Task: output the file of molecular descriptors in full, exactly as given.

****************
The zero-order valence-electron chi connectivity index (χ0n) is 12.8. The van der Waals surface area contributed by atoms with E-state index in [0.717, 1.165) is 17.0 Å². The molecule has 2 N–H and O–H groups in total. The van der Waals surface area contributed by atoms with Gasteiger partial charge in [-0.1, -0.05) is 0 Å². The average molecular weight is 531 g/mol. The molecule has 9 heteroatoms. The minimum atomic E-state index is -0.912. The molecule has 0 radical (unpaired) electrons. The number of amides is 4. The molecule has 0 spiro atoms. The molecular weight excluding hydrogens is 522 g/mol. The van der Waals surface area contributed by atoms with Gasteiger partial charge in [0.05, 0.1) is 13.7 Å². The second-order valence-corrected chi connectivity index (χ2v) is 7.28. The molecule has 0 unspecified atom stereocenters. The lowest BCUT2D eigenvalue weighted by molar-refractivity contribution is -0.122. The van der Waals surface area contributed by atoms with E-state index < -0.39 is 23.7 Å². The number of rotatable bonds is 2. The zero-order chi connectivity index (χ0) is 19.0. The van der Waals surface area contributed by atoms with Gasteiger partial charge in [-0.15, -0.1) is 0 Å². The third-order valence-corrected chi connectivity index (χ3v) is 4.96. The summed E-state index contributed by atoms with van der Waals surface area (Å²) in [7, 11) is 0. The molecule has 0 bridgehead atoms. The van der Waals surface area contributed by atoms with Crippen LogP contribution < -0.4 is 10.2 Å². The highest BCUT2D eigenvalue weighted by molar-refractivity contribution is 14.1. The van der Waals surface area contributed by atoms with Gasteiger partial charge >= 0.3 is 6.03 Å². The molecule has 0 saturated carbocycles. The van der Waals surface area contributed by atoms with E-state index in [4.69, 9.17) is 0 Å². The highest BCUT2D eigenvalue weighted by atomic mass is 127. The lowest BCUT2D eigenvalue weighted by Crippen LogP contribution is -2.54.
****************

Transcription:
The zero-order valence-electron chi connectivity index (χ0n) is 12.8. The van der Waals surface area contributed by atoms with E-state index in [0.717, 1.165) is 17.0 Å². The molecule has 2 N–H and O–H groups in total. The van der Waals surface area contributed by atoms with Gasteiger partial charge in [-0.1, -0.05) is 0 Å². The average molecular weight is 531 g/mol. The molecule has 9 heteroatoms. The minimum atomic E-state index is -0.912. The molecule has 0 radical (unpaired) electrons. The number of amides is 4. The molecule has 0 spiro atoms. The molecular weight excluding hydrogens is 522 g/mol. The van der Waals surface area contributed by atoms with Gasteiger partial charge in [0.05, 0.1) is 13.7 Å². The second-order valence-corrected chi connectivity index (χ2v) is 7.28. The molecule has 0 unspecified atom stereocenters. The lowest BCUT2D eigenvalue weighted by molar-refractivity contribution is -0.122. The van der Waals surface area contributed by atoms with E-state index < -0.39 is 23.7 Å². The number of rotatable bonds is 2. The zero-order chi connectivity index (χ0) is 19.0. The van der Waals surface area contributed by atoms with Gasteiger partial charge in [-0.15, -0.1) is 0 Å². The third-order valence-corrected chi connectivity index (χ3v) is 4.96. The summed E-state index contributed by atoms with van der Waals surface area (Å²) in [7, 11) is 0. The molecule has 0 bridgehead atoms. The van der Waals surface area contributed by atoms with Crippen LogP contribution < -0.4 is 10.2 Å². The highest BCUT2D eigenvalue weighted by molar-refractivity contribution is 14.1. The van der Waals surface area contributed by atoms with Gasteiger partial charge >= 0.3 is 6.03 Å². The molecule has 0 saturated carbocycles. The van der Waals surface area contributed by atoms with E-state index in [4.69, 9.17) is 0 Å². The highest BCUT2D eigenvalue weighted by atomic mass is 127. The lowest BCUT2D eigenvalue weighted by Crippen LogP contribution is -2.54.